Meditations in Exodus: 60. Arrival & Encounter
Ex 19:1,2 In the third month after the Israelites left Egypt–on the very day–they came to the Desert of Sinai. After they set out from Rephidim, they entered the Desert of Sinai, and Israel camped there in the desert in front of the mountain.
Modern interpreters prefer ‘third full moon’ to third month and the suggestion is that it took them something like seven weeks to get there from the time of leaving Egypt. This is one of those times that you wish there had been more detail given. Does the fact that they are confronted by a mountain make Israel have any feeling that they have ‘arrived’? Did the pillar of cloud go up on the mountainside? Was that what made Moses go up for we read, “Then Moses went up to God, and the LORD called to him from the mountain” (v.3a) The important thing, as far as what had been happening over the past seven weeks, was that Moses left Israel behind. They camped out and presumably put up their tents at the base of the mountain while Moses went off mountain climbing.
Perhaps it was a case of Moses going up on the mountain to find the place where he had previously encountered the burning bush and first met with God. Presumably when he saw the cloud was leading them to the mountain – which he recognized – he guessed that this was to be another time of encounter with the Lord.
If this is true then his expectations were fulfilled because somewhere up there the Lord spoke to him: “This is what you are to say to the house of Jacob and what you are to tell the people of Israel: `You yourselves have seen what I did to Egypt, and how I carried you on eagles’ wings and brought you to myself. Now if you obey me fully and keep my covenant, then out of all nations you will be my treasured possession. Although the whole earth is mine, you will be for me a kingdom of priests and a holy nation.’ These are the words you are to speak to the Israelites.” (v.4-6) Previously the Lord has simply told Moses that He would give them the Promised Land. Now He makes a more personal declaration in respect of Israel, so let’s note what he says.
First he tells Moses to pass this on to Israel. This we might take for granted but actually it is not merely for Moses, it is for the whole people. They are to hear this from Moses and take it in and understand it in some measure at least. Second, they are to be reminded of all the Lord has done for them, delivering them from Egypt. This comes up again and again, this reminder of what the Lord has done for this people, because it is that which forms the core of their relationship with Him. He saved them and that is why they exist today. It is that simple and that profound. Third, their future is to be based on a covenant or agreement. Their part will be to obey God fully. It is that simple and that profound. Fourth, if they will do that, He will consider them His treasured possession (a possession of immense value) and will make them ‘a kingdom of priests and a holy nation’.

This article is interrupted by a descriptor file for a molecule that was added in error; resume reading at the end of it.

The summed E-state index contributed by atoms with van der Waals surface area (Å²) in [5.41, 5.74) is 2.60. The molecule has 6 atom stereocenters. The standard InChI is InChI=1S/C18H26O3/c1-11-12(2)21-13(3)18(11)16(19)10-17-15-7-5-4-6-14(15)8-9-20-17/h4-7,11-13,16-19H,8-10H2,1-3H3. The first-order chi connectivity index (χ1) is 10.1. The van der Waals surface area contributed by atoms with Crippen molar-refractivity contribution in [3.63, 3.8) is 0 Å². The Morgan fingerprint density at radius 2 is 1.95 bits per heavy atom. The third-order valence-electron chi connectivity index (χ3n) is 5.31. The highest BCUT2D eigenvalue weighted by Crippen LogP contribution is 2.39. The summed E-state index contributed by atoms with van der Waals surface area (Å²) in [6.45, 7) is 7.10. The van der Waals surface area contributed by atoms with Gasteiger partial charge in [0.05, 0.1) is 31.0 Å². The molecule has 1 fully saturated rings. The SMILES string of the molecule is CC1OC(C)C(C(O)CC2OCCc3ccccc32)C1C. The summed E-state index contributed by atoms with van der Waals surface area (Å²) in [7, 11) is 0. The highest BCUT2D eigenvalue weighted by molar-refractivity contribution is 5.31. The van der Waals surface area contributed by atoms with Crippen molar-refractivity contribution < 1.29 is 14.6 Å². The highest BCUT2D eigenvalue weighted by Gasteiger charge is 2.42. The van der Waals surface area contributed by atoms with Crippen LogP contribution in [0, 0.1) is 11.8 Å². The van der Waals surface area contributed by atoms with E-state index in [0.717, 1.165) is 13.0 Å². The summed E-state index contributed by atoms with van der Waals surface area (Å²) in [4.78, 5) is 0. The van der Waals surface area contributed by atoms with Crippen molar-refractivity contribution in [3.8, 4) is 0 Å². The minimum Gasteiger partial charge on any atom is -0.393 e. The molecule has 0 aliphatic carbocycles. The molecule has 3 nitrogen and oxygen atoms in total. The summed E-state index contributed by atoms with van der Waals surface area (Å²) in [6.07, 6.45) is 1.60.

Now that description bears some more thinking. The role of a priest is to bring people to God, to be the intermediary for the people. Israel’s role is to bring the world to God. As Isaiah put it, they were to be a light to the nations: “I will also make you a light for the Gentiles, that you may bring my salvation to the ends of the earth.” (Isa 49:6). Indeed, he went on to say, “Nations will come to your light,” (60:3) and “The nations will see your righteousness, and all kings your glory.” (62:2) It can be argued that the first of those three references applied to the Messiah, but is seems, taking other references as well, that it also applied to Israel as a people.
Now this is integrated with the second thing He said of them, that He would make them a ‘holy nation’. Now the word ‘holy’ is often misunderstood. First and foremost, it is a characteristic of God and something, someone or some place is designated holy ONLY because His presence is there. But in respect of God it means utterly different, pure, complete, utterly good, love, all of these things go to make up the full meaning of the word ‘holy’. Don’t just see it in a moral way, although there is a moral dimension to it, but sum it up by ‘utterly different’. That is what this nation, Israel were to be, BECAUSE God was with them.
Today every Christian IS holy because the Holy Spirit indwells them. That is our state when we are born again of the Spirit. Sanctification is about the process that is lifelong, whereby the outer me is being changed into the likeness of the inner One who indwells me. So this nation was to be utterly different from any other nation on the planet and because of that they were to reveal the Lord to the rest of the world.
The apostle Peter declared to the Church at large, “you are a chosen people, a royal priesthood, a holy nation, a people belonging to God, that you may declare the praises of him who called you out of darkness into his wonderful light. Once you were not a people, but now you are the people of God.” (1Pet 2:9,10) Observing the history of Israel throughout the Old Testament, I would suggest that the Sin which inhabits every human being blinded them to the reality of the wonder of this and although they were this sort of nation on occasion, mostly they failed to live up to it. The challenge must be, will we be this utterly different people today who will reveal the Lord to the world around us, not a prissy, self-righteous difference, but a difference that reveals the love and utter goodness of the Lord in us? Observing how in the West at least, the trends of society are towards godless self-centredness, one must conclude we are not doing very well so far. A challenge to pray, to think and then to do – in ways that we have not known or done so far!